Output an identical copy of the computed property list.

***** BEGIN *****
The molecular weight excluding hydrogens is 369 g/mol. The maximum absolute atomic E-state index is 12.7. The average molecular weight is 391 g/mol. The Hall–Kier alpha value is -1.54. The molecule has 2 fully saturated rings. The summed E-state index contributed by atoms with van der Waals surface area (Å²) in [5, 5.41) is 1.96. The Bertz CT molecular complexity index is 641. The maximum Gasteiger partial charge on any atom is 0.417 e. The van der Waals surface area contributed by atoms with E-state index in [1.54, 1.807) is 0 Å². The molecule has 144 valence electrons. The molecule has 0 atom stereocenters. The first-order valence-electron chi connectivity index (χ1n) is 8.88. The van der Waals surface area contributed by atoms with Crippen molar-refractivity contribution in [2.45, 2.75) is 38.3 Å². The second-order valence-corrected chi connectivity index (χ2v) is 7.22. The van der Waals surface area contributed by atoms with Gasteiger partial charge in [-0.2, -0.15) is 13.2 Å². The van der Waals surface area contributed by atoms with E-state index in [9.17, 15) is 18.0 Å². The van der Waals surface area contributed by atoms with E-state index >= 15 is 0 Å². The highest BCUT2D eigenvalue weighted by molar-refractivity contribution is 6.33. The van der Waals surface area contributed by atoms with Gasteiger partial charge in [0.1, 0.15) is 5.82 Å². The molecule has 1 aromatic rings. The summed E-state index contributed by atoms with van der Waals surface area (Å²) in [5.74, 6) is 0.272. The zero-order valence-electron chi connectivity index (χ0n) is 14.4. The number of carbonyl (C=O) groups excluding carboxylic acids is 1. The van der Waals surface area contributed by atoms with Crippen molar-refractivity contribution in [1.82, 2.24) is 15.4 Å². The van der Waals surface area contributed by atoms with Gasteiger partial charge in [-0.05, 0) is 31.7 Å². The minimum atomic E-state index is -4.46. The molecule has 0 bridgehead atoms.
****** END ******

The molecular weight excluding hydrogens is 369 g/mol. The maximum absolute atomic E-state index is 12.7. The average molecular weight is 391 g/mol. The Hall–Kier alpha value is -1.54. The molecule has 2 fully saturated rings. The summed E-state index contributed by atoms with van der Waals surface area (Å²) in [5, 5.41) is 1.96. The Bertz CT molecular complexity index is 641. The maximum Gasteiger partial charge on any atom is 0.417 e. The van der Waals surface area contributed by atoms with E-state index in [1.54, 1.807) is 0 Å². The molecule has 144 valence electrons. The molecule has 0 atom stereocenters. The first-order valence-electron chi connectivity index (χ1n) is 8.88. The van der Waals surface area contributed by atoms with Crippen molar-refractivity contribution in [2.45, 2.75) is 38.3 Å². The second-order valence-corrected chi connectivity index (χ2v) is 7.22. The van der Waals surface area contributed by atoms with Gasteiger partial charge in [-0.2, -0.15) is 13.2 Å². The van der Waals surface area contributed by atoms with E-state index in [9.17, 15) is 18.0 Å². The van der Waals surface area contributed by atoms with E-state index >= 15 is 0 Å². The highest BCUT2D eigenvalue weighted by molar-refractivity contribution is 6.33. The van der Waals surface area contributed by atoms with Gasteiger partial charge in [0.1, 0.15) is 5.82 Å². The molecule has 1 aromatic rings. The summed E-state index contributed by atoms with van der Waals surface area (Å²) in [5.74, 6) is 0.272. The zero-order valence-electron chi connectivity index (χ0n) is 14.4. The number of carbonyl (C=O) groups excluding carboxylic acids is 1. The van der Waals surface area contributed by atoms with Crippen molar-refractivity contribution in [1.82, 2.24) is 15.4 Å². The van der Waals surface area contributed by atoms with Gasteiger partial charge in [-0.05, 0) is 31.7 Å². The minimum atomic E-state index is -4.46. The molecule has 0 bridgehead atoms.